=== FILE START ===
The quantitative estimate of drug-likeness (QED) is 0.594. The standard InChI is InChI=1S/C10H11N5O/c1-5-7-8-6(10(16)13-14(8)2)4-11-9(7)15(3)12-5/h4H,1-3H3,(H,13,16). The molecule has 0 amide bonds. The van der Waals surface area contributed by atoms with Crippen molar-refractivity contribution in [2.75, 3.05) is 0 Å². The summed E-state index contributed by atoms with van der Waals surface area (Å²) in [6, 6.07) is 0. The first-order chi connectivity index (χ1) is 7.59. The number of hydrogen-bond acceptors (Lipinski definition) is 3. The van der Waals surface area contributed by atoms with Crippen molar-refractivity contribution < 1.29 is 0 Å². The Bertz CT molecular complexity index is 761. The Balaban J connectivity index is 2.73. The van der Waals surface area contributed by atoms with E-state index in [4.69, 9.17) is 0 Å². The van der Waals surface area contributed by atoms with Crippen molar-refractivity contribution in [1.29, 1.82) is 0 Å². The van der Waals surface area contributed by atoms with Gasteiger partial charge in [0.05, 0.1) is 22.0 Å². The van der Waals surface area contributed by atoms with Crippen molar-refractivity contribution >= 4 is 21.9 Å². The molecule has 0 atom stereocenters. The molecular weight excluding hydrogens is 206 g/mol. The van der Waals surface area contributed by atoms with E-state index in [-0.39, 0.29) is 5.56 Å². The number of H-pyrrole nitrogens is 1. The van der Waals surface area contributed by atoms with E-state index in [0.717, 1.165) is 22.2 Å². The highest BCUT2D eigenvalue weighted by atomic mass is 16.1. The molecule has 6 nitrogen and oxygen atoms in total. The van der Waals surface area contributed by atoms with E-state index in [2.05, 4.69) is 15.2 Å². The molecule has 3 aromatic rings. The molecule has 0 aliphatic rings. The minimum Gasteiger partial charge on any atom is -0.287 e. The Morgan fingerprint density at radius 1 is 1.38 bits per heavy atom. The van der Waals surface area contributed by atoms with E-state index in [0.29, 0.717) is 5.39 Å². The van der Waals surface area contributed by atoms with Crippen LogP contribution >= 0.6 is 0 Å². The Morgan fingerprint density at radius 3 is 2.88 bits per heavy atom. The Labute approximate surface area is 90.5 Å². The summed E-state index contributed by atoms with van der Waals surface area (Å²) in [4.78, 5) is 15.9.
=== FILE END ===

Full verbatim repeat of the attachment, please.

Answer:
The quantitative estimate of drug-likeness (QED) is 0.594. The standard InChI is InChI=1S/C10H11N5O/c1-5-7-8-6(10(16)13-14(8)2)4-11-9(7)15(3)12-5/h4H,1-3H3,(H,13,16). The molecule has 0 amide bonds. The van der Waals surface area contributed by atoms with Crippen molar-refractivity contribution in [2.75, 3.05) is 0 Å². The summed E-state index contributed by atoms with van der Waals surface area (Å²) in [6, 6.07) is 0. The first-order chi connectivity index (χ1) is 7.59. The number of hydrogen-bond acceptors (Lipinski definition) is 3. The van der Waals surface area contributed by atoms with Crippen molar-refractivity contribution < 1.29 is 0 Å². The Bertz CT molecular complexity index is 761. The Balaban J connectivity index is 2.73. The van der Waals surface area contributed by atoms with E-state index in [4.69, 9.17) is 0 Å². The van der Waals surface area contributed by atoms with Crippen molar-refractivity contribution in [1.29, 1.82) is 0 Å². The van der Waals surface area contributed by atoms with Gasteiger partial charge in [0.05, 0.1) is 22.0 Å². The van der Waals surface area contributed by atoms with Crippen molar-refractivity contribution >= 4 is 21.9 Å². The molecule has 0 atom stereocenters. The molecular weight excluding hydrogens is 206 g/mol. The van der Waals surface area contributed by atoms with E-state index in [-0.39, 0.29) is 5.56 Å². The number of H-pyrrole nitrogens is 1. The van der Waals surface area contributed by atoms with E-state index in [0.717, 1.165) is 22.2 Å². The highest BCUT2D eigenvalue weighted by atomic mass is 16.1. The molecule has 6 nitrogen and oxygen atoms in total. The van der Waals surface area contributed by atoms with E-state index in [2.05, 4.69) is 15.2 Å². The molecule has 3 aromatic rings. The molecule has 0 aliphatic rings. The minimum Gasteiger partial charge on any atom is -0.287 e. The Morgan fingerprint density at radius 1 is 1.38 bits per heavy atom. The van der Waals surface area contributed by atoms with E-state index in [0.29, 0.717) is 5.39 Å². The van der Waals surface area contributed by atoms with Crippen LogP contribution >= 0.6 is 0 Å². The Morgan fingerprint density at radius 3 is 2.88 bits per heavy atom. The Labute approximate surface area is 90.5 Å². The summed E-state index contributed by atoms with van der Waals surface area (Å²) in [4.78, 5) is 15.9.